Early developmental experience shapes neuronal circuits and influences the trajectory of cognitive aging. Just as adversity early in life can accelerate age-related synaptic impairments, enhancement of neuronal metabolism and function in the developing brain could potentially protect neurons against the synaptic consequences of aging. In this regard, metabolic enhancements following exercise directly oppose the deleterious consequences of adverse stress. In this review, we examine the relationship between exercise and other forms of stress over the lifespan. Exercise is a specialized form of stress in that it is predictable and voluntary, while other forms of psychological and physiological stress are unpredictable and uncontrollable, with distinct consequences for behavior and synaptic plasticity. Themes emerging from the literature surrounding the opposing effects of adversity and exercise include epigenetic mechanisms that converge on the regulation of neurotrophic factor expression and neurogenesis. These data suggest that exercise-induced neuroprotection and neuronal endangerment following adversity may both be transferable across generations, in a manner that has the potential to impact neuroplasticity over the lifespan.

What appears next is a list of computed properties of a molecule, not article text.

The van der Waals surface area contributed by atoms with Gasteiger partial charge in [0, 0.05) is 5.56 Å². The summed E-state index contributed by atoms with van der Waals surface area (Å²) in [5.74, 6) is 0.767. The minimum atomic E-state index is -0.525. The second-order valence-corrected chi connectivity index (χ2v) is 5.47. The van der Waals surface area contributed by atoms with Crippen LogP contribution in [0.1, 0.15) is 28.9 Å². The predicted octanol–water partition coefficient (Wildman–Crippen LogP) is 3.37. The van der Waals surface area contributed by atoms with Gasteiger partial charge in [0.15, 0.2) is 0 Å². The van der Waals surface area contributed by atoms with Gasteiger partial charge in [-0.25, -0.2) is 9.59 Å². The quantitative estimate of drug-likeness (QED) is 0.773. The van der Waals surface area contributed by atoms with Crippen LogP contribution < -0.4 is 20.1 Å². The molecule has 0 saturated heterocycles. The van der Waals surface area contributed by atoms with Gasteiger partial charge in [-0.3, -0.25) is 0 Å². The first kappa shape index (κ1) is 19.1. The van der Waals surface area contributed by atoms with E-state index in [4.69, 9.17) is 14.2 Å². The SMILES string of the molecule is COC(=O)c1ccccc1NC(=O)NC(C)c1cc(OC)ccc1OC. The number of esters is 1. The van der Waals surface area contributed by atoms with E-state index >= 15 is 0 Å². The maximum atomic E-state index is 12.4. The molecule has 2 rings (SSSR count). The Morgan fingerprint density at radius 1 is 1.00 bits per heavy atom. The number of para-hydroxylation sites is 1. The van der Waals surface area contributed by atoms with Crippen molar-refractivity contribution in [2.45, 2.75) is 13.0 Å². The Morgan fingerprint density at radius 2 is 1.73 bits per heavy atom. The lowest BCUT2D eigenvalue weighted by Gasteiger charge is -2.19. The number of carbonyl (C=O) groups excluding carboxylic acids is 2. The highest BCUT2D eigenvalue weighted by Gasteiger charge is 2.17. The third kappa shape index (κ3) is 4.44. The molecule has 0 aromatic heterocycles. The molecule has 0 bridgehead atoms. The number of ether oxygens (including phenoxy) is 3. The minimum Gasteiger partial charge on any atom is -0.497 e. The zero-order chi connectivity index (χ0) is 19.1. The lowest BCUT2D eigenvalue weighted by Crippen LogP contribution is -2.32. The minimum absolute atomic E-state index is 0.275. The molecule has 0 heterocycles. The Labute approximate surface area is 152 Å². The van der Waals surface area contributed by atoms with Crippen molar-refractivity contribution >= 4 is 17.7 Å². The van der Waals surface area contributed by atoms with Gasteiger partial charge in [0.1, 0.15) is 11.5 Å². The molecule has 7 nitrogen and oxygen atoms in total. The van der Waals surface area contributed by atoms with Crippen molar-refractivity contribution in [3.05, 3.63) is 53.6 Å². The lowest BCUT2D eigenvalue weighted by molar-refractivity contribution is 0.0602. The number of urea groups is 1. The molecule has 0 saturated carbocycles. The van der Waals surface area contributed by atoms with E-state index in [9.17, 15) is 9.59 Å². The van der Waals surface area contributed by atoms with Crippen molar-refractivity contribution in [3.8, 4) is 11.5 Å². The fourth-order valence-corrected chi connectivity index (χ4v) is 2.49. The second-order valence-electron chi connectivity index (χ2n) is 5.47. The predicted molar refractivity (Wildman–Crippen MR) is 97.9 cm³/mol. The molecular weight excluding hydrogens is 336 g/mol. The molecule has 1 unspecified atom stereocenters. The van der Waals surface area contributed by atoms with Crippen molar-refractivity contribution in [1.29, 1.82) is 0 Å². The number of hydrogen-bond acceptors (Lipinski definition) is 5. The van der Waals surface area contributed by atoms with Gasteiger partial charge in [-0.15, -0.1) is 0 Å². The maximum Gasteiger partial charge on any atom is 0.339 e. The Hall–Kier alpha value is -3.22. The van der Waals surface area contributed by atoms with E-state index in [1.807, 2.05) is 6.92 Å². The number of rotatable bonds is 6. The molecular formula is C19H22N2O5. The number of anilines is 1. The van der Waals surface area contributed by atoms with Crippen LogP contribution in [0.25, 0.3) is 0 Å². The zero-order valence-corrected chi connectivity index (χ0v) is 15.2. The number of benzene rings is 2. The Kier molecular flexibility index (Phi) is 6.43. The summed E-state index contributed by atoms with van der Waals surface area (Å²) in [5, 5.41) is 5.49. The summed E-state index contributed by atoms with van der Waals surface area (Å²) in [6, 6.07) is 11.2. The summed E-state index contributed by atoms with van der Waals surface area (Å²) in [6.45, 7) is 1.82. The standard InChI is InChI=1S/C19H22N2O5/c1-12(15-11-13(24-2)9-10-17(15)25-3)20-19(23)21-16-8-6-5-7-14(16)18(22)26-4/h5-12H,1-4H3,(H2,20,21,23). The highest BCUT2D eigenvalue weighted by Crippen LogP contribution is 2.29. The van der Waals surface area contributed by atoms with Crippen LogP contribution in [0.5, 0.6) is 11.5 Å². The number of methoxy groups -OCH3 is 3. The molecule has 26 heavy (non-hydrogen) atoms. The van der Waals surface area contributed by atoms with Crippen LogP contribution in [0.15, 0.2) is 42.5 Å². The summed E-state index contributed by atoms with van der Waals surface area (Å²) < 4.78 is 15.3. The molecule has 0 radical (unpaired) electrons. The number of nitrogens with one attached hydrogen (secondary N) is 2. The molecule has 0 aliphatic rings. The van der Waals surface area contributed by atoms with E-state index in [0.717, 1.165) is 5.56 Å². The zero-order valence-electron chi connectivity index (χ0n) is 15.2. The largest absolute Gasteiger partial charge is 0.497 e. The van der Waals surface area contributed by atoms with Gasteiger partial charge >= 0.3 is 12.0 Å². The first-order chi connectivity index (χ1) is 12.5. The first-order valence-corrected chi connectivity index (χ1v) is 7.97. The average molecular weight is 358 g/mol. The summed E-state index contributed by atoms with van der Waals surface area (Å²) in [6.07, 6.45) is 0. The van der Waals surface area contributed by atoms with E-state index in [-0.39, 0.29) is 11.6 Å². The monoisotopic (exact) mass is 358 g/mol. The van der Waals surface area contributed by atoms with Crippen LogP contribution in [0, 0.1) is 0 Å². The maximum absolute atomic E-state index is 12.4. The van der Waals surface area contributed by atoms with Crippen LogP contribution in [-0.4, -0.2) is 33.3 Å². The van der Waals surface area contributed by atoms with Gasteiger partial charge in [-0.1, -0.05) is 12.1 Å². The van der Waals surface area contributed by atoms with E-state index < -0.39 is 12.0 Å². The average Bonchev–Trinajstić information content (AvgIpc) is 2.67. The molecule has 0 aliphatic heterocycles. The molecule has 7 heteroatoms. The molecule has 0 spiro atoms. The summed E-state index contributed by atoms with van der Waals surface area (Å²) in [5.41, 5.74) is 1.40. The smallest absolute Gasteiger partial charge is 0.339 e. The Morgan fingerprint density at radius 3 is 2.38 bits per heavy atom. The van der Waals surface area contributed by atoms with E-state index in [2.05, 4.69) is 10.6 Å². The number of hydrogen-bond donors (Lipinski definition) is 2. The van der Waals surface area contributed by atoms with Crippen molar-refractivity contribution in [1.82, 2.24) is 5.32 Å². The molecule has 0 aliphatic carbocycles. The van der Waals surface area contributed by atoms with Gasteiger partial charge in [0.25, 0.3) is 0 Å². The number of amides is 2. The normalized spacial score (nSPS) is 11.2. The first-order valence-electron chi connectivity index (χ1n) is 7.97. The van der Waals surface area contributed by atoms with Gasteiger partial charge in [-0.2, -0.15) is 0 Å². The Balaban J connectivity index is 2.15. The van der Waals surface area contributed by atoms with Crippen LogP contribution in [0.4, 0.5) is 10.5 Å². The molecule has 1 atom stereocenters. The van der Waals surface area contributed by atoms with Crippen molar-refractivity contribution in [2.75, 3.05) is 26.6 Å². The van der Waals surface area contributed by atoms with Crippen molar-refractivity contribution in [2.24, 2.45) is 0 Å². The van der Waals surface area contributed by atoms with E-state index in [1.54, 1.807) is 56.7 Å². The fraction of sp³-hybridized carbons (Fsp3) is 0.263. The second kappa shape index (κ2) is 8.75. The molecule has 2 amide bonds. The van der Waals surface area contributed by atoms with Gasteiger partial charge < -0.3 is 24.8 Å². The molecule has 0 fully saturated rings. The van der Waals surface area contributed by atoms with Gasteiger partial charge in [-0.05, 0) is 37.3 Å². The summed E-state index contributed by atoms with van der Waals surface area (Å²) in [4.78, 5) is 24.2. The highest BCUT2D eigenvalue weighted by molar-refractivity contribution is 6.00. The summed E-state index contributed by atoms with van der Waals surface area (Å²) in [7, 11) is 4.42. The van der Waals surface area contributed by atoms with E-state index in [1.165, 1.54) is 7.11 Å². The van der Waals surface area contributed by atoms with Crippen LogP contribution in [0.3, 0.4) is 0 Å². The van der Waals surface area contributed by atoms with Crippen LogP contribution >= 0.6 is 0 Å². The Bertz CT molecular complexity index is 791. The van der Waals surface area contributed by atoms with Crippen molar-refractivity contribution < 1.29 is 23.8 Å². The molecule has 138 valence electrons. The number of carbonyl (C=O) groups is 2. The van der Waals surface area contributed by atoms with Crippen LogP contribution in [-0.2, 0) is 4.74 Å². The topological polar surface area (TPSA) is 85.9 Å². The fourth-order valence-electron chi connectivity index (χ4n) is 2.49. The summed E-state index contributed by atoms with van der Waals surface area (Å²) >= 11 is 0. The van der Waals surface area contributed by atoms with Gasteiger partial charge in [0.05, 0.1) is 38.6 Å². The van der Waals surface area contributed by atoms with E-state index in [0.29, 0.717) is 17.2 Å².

ASJC Scopus subject areas
- Molecular Biology